2009/16: Ayr/Brandon Drinking Water (Queensland): Atrazine, Metolachlor, DEET

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Ayr/Brandon Drinking Water

2014/15: Ayr/Brandon Metolachlor: 0.4ug/L (max), 0.4ug/L (average)

2015/16: Ayr/Brandon DEET: 0.2ug/L (max), 0.2ug/L (average)

Source: Drinking Water Quality Management Plans 2014-15, 2015-16

Herbicide in drinking water ‘safe’

The Burdekin Shire Council says it does have traces of the farm chemical Atrazine in its town water supply, but well below safe drinking guidelines.

The Australian Centre for Tropical Freshwater Research (ACTFR) says Atrazine has been found in large quantities in north Queensland rivers and poses a public health risk because it has polluted town water supplies.

The chemical is used by cane farmers to control weeds and is also a known carcinogen.

Burdekin Mayor Lyn McLaughlin says the town water supply is tested at least once a year and the levels are a fraction of those set down under the Australian guidelines for drinking water.

She says one of the main roles of local government is to provide a safe water supply.

“Not only are we below the drinking water guidelines, we’re also well below the Australian health guidelines for chemical in the water,” she said.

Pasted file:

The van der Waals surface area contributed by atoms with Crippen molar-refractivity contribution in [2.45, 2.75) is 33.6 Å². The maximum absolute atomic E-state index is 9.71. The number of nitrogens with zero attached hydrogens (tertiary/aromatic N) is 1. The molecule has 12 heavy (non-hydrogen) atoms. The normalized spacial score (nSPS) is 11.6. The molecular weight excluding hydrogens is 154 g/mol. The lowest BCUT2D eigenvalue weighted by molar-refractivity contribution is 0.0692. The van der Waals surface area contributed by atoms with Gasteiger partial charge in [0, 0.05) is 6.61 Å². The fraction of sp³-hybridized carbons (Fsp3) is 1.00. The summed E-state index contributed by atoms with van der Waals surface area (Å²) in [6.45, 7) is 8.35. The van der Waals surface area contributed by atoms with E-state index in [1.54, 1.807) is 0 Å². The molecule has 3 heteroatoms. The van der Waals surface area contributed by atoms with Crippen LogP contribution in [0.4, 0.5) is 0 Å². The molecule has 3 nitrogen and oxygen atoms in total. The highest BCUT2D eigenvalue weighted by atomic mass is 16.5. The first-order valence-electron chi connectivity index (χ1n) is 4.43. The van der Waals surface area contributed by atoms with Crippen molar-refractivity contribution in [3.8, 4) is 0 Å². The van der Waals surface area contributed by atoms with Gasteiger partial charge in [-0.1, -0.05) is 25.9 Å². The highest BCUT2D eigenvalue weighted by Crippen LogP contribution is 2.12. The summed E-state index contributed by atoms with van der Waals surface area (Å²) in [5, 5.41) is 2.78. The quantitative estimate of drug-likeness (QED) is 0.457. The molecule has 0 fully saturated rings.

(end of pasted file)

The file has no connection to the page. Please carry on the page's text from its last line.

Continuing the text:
“I think people in the district can feel very safe about what they’re drinking.

“This is only one of the chemicals that we check for – there’s a long list of things that are checked under the health services.”

‘Significant threat’

ACTFR scientist Jon Brodie says he believes Atrazine in drinking water poses a significant threat to human health, while Tasmanian Greens’ MP Tim Morris says the campaign against Atrazine has been going on for many years in that state.

Mr Morris says no-one has successfully stopped that category of chemicals from finding their way into water supplies.

“Given the evidence that’s in against triazine chemicals, we’re continuing to call for a ban on the use of triazines in Tasmania,” he said.

“There are other alternatives that are less toxic.”

‘No trace’

Meanwhile, Cassowary Coast Mayor Bill Shannon says residents can rest assured there is no trace of Atrazine in the region’s water supply.

He says the council tests Innisfail’s water supply every month and no Atrazine has been detected in recent years.

“Of course it only would be an issue in intakes that are in the middle of agricultural areas and that does include Innisfail,” councillor Shannon said.

“The inputs for water elsewhere in the Cassowary coast region – for example Tully and the beaches – those intakes are in the world heritage area where there’s no chance of any agricultural run-off.”